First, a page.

Living exclusively on polenta had disastrous consequences for the north Italian poor: the simple mechanical grinding technique they used failed to release the nutrients, especially niacin, in the corn kernels, and niacin deficiency results in a frightful disease called pellagra; Mr. Villari says it “begins with head and back pains, numbness of the extremities, and stomach aches. The sight becomes foggy, hearing declines, and then palsy begins, starting in the trunk and spreading to the extremities and tongue. It’s generally a progressive disease, but can become acute, almost like typhus, and kill quickly. However, it usually takes several months, with flare-ups that exhaust the victim and can kill him in a variety of ways that mimic other diseases. It frequently induces madness, which is also intermittent, and takes many forms, in particular depression and despondency…”

While Pellagra was still widespread in the early 1900s, it faded as the economic conditions of the poor improved, allowing them to accompany their polenta with other foods, and it is by now all but forgotten. And polenta, which had been looked at with suspicion, because people did make the connection between an exclusively polenta-based diet and pellagra, is instead greeted with joy, because it is both tasty and versatile.

Risotto ai Funghi Porcini, Risotto with Porcini Mushrooms

Risotto ai Funghi, Mushroom Risotto

Risotto ai Funghi, Mushroom Risotto

Risotto with porcini mushrooms is a classic fall dish, and if you’re lucky enough to have fresh porcini, a perfect use for the mushroom stems (the caps are much better grilled — figure 3/4 pound to a pound (3-400 g) of stems, dirt & roots removed, and finely chopped).

If you do not have fresh porcini, this risotto will be very good with dried porcini too, and indeed Italians generally use dried porcini in preparing it. If you cannot find dried porcini either, use good quality local wild mushrooms.

  • A one-ounce packet dried porcini (25 g, or about a packed half cup)
  • 1/2 of a small onion, finely sliced
  • 1/4 cup plus 2 tablespoons butter, or: 3 tablespoons olive oil + 1/4 cup butter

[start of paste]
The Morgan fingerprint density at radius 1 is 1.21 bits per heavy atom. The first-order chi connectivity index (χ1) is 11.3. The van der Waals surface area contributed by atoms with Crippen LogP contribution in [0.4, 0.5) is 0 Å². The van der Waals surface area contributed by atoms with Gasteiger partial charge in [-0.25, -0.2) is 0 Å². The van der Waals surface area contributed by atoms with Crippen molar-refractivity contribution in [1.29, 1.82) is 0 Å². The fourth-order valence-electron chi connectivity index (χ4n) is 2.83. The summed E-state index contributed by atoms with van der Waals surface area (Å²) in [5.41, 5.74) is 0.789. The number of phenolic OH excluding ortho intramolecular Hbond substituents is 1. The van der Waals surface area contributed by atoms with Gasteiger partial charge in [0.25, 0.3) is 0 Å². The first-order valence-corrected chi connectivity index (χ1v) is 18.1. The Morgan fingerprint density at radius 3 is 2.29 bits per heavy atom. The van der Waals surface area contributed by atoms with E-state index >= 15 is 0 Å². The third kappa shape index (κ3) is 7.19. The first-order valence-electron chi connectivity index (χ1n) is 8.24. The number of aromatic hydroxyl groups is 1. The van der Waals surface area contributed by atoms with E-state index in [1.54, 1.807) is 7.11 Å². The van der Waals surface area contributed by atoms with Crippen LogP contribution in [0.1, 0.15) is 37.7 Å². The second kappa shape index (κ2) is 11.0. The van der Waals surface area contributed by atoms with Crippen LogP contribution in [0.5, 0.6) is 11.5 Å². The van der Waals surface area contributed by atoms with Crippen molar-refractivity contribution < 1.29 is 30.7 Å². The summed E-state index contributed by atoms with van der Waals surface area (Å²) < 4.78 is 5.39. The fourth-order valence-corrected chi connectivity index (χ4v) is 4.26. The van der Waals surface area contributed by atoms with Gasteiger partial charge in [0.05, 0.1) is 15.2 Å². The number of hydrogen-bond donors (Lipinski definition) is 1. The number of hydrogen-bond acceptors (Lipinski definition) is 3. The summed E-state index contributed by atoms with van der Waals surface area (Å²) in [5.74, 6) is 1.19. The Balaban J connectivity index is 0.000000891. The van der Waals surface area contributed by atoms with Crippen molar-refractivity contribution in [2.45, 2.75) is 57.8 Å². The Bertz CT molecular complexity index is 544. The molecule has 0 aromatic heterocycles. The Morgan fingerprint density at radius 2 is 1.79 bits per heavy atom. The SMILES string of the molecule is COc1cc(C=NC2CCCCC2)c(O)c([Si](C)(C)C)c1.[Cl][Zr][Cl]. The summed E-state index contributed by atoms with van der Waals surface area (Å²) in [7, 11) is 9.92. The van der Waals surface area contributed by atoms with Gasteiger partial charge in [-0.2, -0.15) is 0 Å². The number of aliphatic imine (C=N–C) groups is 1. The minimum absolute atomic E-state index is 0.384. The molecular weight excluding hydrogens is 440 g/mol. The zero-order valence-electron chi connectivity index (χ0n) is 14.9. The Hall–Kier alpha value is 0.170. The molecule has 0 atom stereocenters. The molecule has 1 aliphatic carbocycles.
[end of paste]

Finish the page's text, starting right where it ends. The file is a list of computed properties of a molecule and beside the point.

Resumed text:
• 1 1/2 cups short grained rice along the lines of Arborio, Vialone Nano, or Carnaroli
  • 1/3 cup dry white wine, warmed
  • 1 cup (about 50 g) freshly grated Parmigiano
  • 1/3 cup (about 80 ml) heavy cream (optional)
  • The water the mushrooms were soaked in, strained, and a quart of simmering vegetable broth (see the photo below), beef broth, or unsalted bouillon
  • A bunch of parsley, minced
  • Salt and pepper to taste

Steep the porcini in a cup of boiling water for fifteen minutes.

While they are steeping, slice the onion finely and sauté it in either three tablespoons of oil or 1/4 cup of butter. When has turned a translucent gold remove it to a plate with a slotted spoon and stir the rice into the drippings in the pot. Sauté the rice for several minutes, until it becomes translucent, stirring constantly lest it stick and burn.

Return the onions to the pot, stir in the wine, and continue stirring until it has evaporated completely. Then stir in a first ladle of liquid, and while it’s absorbing, chop the mushrooms and strain the liquid they soaked in, as it may contain sand.

Add the mushrooms and their liquid to the rice, then continue adding water or broth a ladle at a time, stirring occasionally.

Risotto with Porcini Mushrooms, cooking

Risotto with Porcini Mushrooms, cooking

About five minutes before the rice is done, check seasoning.

As soon as the rice reaches the al dente stage turn off the heat, stir in the remaining butter, half the cheese, the cream if you’re using it, a little bit of ground pepper, the parsley, and cover for two minutes.

Serve the risotto with the remaining grated cheese.

How to make risotto, illustrated.

Yield: Four servings risotto ai funghi porcini, mushroom risotto.

Fagiuoli all’Ucceletto, Classic Tuscan Stewed Beans

Fagioli all'Uccelletto With Sausages

Fagioli all’Uccelletto With Sausages

Artusi calls fagioli all’uccelletto, which are cannellini beans simmered in a light tomatoey sauce, fagioli a guisa d’uccellini,  beans as if they were birds, because the beans are seasoned with sage much the way Tuscans season roasted small birds.